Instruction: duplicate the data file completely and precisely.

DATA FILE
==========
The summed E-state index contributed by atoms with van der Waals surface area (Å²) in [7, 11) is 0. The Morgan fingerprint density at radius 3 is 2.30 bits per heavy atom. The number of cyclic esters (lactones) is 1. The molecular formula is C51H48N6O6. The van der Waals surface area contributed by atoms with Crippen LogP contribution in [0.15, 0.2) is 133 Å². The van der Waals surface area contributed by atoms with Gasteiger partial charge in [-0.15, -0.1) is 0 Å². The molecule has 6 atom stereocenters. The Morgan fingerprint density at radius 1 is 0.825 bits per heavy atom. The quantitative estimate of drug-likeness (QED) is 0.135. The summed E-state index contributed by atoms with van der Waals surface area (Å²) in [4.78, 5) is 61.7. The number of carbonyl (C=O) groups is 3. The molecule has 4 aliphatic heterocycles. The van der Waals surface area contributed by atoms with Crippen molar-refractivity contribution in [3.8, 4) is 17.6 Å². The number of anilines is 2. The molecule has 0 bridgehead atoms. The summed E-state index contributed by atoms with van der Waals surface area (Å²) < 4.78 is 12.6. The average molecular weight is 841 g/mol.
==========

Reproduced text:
The summed E-state index contributed by atoms with van der Waals surface area (Å²) in [7, 11) is 0. The Morgan fingerprint density at radius 3 is 2.30 bits per heavy atom. The number of cyclic esters (lactones) is 1. The molecular formula is C51H48N6O6. The van der Waals surface area contributed by atoms with Crippen LogP contribution in [0.15, 0.2) is 133 Å². The van der Waals surface area contributed by atoms with Gasteiger partial charge in [-0.15, -0.1) is 0 Å². The molecule has 6 atom stereocenters. The Morgan fingerprint density at radius 1 is 0.825 bits per heavy atom. The quantitative estimate of drug-likeness (QED) is 0.135. The summed E-state index contributed by atoms with van der Waals surface area (Å²) in [4.78, 5) is 61.7. The number of carbonyl (C=O) groups is 3. The molecule has 4 aliphatic heterocycles. The van der Waals surface area contributed by atoms with Crippen molar-refractivity contribution in [3.8, 4) is 17.6 Å². The number of anilines is 2. The molecule has 0 bridgehead atoms. The summed E-state index contributed by atoms with van der Waals surface area (Å²) < 4.78 is 12.6. The average molecular weight is 841 g/mol.